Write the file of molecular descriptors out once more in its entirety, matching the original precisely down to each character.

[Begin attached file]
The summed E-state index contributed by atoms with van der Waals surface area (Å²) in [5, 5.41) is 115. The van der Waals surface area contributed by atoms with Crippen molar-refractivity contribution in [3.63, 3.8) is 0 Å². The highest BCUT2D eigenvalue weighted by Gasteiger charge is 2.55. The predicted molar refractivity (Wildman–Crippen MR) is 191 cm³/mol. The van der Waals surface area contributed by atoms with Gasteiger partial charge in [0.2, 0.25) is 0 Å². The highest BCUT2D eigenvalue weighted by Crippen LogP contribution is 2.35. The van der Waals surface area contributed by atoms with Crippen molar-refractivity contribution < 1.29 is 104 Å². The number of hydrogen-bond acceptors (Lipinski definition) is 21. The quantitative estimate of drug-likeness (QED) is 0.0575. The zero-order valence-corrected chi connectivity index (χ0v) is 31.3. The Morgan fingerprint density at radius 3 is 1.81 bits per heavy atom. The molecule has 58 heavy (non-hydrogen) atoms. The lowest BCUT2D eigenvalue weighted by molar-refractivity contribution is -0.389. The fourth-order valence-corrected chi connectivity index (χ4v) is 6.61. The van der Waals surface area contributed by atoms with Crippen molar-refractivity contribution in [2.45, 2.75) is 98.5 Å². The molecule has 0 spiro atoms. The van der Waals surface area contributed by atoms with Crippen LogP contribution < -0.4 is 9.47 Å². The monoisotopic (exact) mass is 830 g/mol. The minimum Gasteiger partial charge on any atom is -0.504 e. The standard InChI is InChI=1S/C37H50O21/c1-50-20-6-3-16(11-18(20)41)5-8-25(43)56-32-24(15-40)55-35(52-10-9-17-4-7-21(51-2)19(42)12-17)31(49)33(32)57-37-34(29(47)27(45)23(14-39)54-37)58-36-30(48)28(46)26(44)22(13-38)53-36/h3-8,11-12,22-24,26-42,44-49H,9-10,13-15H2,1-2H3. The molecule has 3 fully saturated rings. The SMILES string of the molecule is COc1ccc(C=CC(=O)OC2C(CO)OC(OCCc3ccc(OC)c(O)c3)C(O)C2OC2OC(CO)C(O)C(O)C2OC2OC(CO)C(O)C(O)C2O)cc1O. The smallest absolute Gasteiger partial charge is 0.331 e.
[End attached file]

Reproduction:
The summed E-state index contributed by atoms with van der Waals surface area (Å²) in [5, 5.41) is 115. The van der Waals surface area contributed by atoms with Crippen molar-refractivity contribution in [3.63, 3.8) is 0 Å². The highest BCUT2D eigenvalue weighted by Gasteiger charge is 2.55. The predicted molar refractivity (Wildman–Crippen MR) is 191 cm³/mol. The van der Waals surface area contributed by atoms with Gasteiger partial charge in [0.2, 0.25) is 0 Å². The highest BCUT2D eigenvalue weighted by Crippen LogP contribution is 2.35. The van der Waals surface area contributed by atoms with Crippen molar-refractivity contribution < 1.29 is 104 Å². The number of hydrogen-bond acceptors (Lipinski definition) is 21. The quantitative estimate of drug-likeness (QED) is 0.0575. The zero-order valence-corrected chi connectivity index (χ0v) is 31.3. The Morgan fingerprint density at radius 3 is 1.81 bits per heavy atom. The molecule has 58 heavy (non-hydrogen) atoms. The lowest BCUT2D eigenvalue weighted by molar-refractivity contribution is -0.389. The fourth-order valence-corrected chi connectivity index (χ4v) is 6.61. The van der Waals surface area contributed by atoms with Crippen molar-refractivity contribution in [2.45, 2.75) is 98.5 Å². The molecule has 0 spiro atoms. The van der Waals surface area contributed by atoms with Crippen LogP contribution < -0.4 is 9.47 Å². The monoisotopic (exact) mass is 830 g/mol. The minimum Gasteiger partial charge on any atom is -0.504 e. The standard InChI is InChI=1S/C37H50O21/c1-50-20-6-3-16(11-18(20)41)5-8-25(43)56-32-24(15-40)55-35(52-10-9-17-4-7-21(51-2)19(42)12-17)31(49)33(32)57-37-34(29(47)27(45)23(14-39)54-37)58-36-30(48)28(46)26(44)22(13-38)53-36/h3-8,11-12,22-24,26-42,44-49H,9-10,13-15H2,1-2H3. The molecule has 3 fully saturated rings. The SMILES string of the molecule is COc1ccc(C=CC(=O)OC2C(CO)OC(OCCc3ccc(OC)c(O)c3)C(O)C2OC2OC(CO)C(O)C(O)C2OC2OC(CO)C(O)C(O)C2O)cc1O. The smallest absolute Gasteiger partial charge is 0.331 e.